Successful rejuvenation of rivers necessitates a holistic approach featuring realistic timeframes with periodic targets, efficient project management, competency at the grassroots level as well as real-time monitoring and audit. Firstly, the infrastructure for river restoration need to be strengthened. Cities and towns, being the primary custodians of infrastructure assets such as sewerage networks, sewage treatment plants and riverfront development schemes, need to be strengthened and managed adequately.

Secondly, complex and dynamic projects such as river-restoration, need to have a continuous flow of funds to take care of the capital as well as the operational expenses.

Thirdly, restoration and rejuvenation of rivers has to be participatory in nature. While litigation plays a crucial role in the success of such large-scale programs, widespread awareness programs at all levels to make people understand the threats due to river pollution and how they can participate effectively, needs to be given paramount importance.

Fourthly, adopting state-of-the-art technologies and leveraging innovative solutions pioneered by India’s technology industry, can further help these efforts bear fruits. Real-time Data, e.g. data on waste generated by cities, industries, farming and residents, plus analytics that turn this data into actionable insights, would provide a baseline to measure success and trace the pain points. This would also help injecting transparency in reporting.

Leveraging India’s emergent startup ecosystem

India’s startup ecosystem –- third largest in the world — can play a decisive role in this transformation by offering ground-breaking technologies and solutions. For instance, an Indian startup founded in 2015 has taken up the task of cleaning up floral waste generated at numerous religious sites along the Ganga. The startup collects tons of floral waste at Varanasi and Kanpur, composts this waste and turn it into products such as incense sticks and fertilizers, making profits in the process. Whereas another startup has developed a solar-powered unmanned water surface vehicle that detects, collects, and get rid of pollutants, including chemicals and floating waste. Being solar-powered, it doesn’t produce emissions while it operates.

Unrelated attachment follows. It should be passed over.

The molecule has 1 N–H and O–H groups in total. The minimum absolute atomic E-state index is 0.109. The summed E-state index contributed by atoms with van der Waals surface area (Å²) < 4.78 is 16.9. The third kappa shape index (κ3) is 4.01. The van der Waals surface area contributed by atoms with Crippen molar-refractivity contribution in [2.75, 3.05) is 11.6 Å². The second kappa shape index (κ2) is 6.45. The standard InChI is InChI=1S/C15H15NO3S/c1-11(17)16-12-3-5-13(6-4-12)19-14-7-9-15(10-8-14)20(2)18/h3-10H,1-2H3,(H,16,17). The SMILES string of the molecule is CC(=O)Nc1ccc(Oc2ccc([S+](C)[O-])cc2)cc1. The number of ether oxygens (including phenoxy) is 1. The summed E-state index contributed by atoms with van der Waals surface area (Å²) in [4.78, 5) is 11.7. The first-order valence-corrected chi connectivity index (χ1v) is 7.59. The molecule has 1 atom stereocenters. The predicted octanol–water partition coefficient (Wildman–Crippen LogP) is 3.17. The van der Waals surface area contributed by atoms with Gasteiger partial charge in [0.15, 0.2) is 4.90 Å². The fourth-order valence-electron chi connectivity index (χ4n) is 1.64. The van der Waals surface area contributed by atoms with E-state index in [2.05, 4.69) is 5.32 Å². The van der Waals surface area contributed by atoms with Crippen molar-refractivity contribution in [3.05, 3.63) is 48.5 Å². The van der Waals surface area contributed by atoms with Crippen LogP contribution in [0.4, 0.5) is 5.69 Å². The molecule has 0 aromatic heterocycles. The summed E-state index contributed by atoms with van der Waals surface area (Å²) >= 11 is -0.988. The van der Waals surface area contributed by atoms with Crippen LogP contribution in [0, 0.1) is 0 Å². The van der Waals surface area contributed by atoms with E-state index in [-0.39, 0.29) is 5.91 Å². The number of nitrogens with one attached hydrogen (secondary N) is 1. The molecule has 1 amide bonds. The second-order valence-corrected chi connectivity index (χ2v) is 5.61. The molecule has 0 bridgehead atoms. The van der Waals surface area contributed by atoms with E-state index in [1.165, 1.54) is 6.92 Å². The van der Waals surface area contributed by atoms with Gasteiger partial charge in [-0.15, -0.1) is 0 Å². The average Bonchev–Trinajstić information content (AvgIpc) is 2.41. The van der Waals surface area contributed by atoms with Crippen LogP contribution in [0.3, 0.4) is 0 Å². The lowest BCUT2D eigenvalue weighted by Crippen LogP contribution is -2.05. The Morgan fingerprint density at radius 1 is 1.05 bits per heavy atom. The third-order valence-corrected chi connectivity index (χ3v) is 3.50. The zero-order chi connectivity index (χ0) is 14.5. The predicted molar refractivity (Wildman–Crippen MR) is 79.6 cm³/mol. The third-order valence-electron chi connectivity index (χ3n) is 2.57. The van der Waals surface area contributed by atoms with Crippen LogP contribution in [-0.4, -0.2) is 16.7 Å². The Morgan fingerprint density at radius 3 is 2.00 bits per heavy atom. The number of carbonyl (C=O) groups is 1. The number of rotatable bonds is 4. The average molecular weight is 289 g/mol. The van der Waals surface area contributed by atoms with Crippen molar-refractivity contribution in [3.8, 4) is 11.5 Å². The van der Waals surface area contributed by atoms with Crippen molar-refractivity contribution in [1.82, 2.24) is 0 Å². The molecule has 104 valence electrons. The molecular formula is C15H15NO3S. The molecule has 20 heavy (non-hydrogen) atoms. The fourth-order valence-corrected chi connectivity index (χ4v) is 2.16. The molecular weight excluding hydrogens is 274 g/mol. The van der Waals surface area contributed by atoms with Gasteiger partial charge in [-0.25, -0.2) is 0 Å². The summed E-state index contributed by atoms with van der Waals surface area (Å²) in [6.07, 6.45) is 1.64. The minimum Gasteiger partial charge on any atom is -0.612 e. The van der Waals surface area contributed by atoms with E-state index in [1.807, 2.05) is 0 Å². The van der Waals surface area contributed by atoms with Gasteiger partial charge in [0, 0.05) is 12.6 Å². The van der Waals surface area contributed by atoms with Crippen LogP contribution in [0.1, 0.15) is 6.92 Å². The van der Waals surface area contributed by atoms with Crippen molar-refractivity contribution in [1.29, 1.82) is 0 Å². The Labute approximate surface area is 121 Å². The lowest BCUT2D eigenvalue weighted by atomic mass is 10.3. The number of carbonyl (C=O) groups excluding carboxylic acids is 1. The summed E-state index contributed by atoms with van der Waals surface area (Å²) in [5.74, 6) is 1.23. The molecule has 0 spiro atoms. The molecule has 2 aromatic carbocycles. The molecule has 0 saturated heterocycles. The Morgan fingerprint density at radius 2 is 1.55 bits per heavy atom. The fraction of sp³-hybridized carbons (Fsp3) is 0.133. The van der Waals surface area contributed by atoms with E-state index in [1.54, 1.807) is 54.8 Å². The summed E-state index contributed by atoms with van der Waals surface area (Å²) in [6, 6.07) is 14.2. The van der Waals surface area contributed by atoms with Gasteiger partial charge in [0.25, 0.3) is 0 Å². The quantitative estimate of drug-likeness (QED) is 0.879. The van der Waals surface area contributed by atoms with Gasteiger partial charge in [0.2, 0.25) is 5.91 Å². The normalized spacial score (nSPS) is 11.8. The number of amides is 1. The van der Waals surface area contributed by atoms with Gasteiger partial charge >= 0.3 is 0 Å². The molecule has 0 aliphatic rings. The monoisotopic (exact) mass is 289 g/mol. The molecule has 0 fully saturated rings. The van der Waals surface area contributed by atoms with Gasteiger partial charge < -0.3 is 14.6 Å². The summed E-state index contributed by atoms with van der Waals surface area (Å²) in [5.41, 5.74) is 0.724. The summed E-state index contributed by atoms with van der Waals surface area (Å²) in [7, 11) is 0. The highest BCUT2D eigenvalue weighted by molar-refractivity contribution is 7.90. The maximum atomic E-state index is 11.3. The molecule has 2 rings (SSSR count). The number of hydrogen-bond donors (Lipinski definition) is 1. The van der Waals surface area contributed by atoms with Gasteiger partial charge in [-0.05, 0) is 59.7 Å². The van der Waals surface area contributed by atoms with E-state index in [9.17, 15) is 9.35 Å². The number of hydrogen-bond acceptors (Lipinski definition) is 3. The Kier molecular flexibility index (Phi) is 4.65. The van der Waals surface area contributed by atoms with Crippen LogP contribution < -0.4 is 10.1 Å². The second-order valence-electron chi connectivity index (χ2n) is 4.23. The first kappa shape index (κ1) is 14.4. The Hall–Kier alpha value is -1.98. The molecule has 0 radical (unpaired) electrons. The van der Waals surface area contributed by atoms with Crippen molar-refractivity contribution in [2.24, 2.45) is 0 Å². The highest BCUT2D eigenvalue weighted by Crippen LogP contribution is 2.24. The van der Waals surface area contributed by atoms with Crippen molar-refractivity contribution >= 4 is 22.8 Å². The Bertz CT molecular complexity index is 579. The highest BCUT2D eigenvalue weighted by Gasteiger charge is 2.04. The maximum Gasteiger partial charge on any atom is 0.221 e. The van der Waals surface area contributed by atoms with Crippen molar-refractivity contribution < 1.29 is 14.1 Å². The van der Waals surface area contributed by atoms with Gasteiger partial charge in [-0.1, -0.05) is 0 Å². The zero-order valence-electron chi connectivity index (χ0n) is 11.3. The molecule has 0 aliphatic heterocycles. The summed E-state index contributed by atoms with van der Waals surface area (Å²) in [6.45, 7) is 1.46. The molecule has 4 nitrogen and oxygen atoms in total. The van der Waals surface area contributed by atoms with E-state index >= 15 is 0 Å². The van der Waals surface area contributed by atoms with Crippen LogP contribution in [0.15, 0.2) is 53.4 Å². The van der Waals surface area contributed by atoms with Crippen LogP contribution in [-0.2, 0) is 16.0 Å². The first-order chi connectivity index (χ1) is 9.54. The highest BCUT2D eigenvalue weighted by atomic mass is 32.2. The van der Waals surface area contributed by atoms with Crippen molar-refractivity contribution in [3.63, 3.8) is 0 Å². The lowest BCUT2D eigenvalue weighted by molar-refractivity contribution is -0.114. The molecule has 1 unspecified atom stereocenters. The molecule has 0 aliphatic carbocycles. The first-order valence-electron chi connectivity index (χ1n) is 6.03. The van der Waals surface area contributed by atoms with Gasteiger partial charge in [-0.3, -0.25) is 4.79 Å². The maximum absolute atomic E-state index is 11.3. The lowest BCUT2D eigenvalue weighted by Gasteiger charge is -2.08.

Even foreign startups have started to jump into this bandwagon. For instance, an Israeli bio-engineering company has proposed using naturally made wetlands to help clean the river Ganga. The wetlands would clean wastewater by filtering it through a series of bypasses before the water reenters the river. Leveraging innovative ideas and solutions of such technology startups can make major contributions to India’s river restoration and rejuvenation efforts in the short to long run.

Conclusion

Indian rivers can certainly be restored and rejuvenated by the willpower of a billion-strong nation. It took more than 15 years to restore river Thames, Seine, Rhine and Danube in Europe. But a holistic approach featuring adequate sewage treating infrastructure along rivers, preventive and treatment measures enhanced by innovative solutions at disposal and community awareness programs can certainly enable the country leapfrog to a clean and green future. With initiatives already underway and immense opportunities in hand, India can certainly come up with her own success stories for the world to see, in line with that of river Thames.

[1] https://unstats.un.org/unsd/envaccounting/seeales/egm/LandAcctIndia.pdf
[2] https://www.theguardian.com/environment/2010/oct/12/river-thames-wins-conservation-prize
[3] http://www.telegraph.co.uk/news/worldnews/europe/france/6011066/Salmon-back-in-the-Seine-as-Paris-river-cleans-up-its-act.html
[4] Union Budget Speech 2018-19